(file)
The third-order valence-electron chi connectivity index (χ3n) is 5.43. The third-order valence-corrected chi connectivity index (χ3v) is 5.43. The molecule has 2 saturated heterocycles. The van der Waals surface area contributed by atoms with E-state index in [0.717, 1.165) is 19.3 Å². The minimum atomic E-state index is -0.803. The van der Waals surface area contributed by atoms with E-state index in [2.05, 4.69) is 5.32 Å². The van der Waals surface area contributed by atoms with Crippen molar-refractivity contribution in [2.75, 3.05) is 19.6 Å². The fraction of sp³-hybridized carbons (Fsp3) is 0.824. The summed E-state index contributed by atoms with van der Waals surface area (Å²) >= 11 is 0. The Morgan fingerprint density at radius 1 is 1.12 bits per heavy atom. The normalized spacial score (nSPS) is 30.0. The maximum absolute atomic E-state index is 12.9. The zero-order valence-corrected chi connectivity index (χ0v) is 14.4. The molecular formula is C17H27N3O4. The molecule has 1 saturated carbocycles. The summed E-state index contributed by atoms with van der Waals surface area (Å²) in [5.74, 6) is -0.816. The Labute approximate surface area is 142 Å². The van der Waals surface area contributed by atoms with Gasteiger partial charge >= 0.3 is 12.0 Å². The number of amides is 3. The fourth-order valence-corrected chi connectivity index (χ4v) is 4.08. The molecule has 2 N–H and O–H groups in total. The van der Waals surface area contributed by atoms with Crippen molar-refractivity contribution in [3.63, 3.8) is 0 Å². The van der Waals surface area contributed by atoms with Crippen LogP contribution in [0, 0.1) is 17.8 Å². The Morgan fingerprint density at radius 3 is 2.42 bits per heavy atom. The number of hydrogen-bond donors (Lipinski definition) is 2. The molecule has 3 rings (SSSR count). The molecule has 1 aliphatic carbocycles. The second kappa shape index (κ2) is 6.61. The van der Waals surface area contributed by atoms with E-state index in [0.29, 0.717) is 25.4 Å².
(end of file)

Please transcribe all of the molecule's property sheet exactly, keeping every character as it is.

The third-order valence-electron chi connectivity index (χ3n) is 5.43. The third-order valence-corrected chi connectivity index (χ3v) is 5.43. The molecule has 2 saturated heterocycles. The van der Waals surface area contributed by atoms with E-state index in [0.717, 1.165) is 19.3 Å². The minimum atomic E-state index is -0.803. The van der Waals surface area contributed by atoms with E-state index in [2.05, 4.69) is 5.32 Å². The van der Waals surface area contributed by atoms with Crippen molar-refractivity contribution in [2.75, 3.05) is 19.6 Å². The fraction of sp³-hybridized carbons (Fsp3) is 0.824. The summed E-state index contributed by atoms with van der Waals surface area (Å²) >= 11 is 0. The Morgan fingerprint density at radius 1 is 1.12 bits per heavy atom. The normalized spacial score (nSPS) is 30.0. The maximum absolute atomic E-state index is 12.9. The zero-order valence-corrected chi connectivity index (χ0v) is 14.4. The molecular formula is C17H27N3O4. The molecule has 1 saturated carbocycles. The summed E-state index contributed by atoms with van der Waals surface area (Å²) in [5.74, 6) is -0.816. The Labute approximate surface area is 142 Å². The van der Waals surface area contributed by atoms with Gasteiger partial charge >= 0.3 is 12.0 Å². The number of amides is 3. The fourth-order valence-corrected chi connectivity index (χ4v) is 4.08. The molecule has 2 N–H and O–H groups in total. The van der Waals surface area contributed by atoms with Crippen molar-refractivity contribution in [3.63, 3.8) is 0 Å². The van der Waals surface area contributed by atoms with Crippen LogP contribution in [0, 0.1) is 17.8 Å². The Morgan fingerprint density at radius 3 is 2.42 bits per heavy atom. The number of hydrogen-bond donors (Lipinski definition) is 2. The molecule has 3 rings (SSSR count). The molecule has 1 aliphatic carbocycles. The second kappa shape index (κ2) is 6.61. The van der Waals surface area contributed by atoms with E-state index in [0.29, 0.717) is 25.4 Å².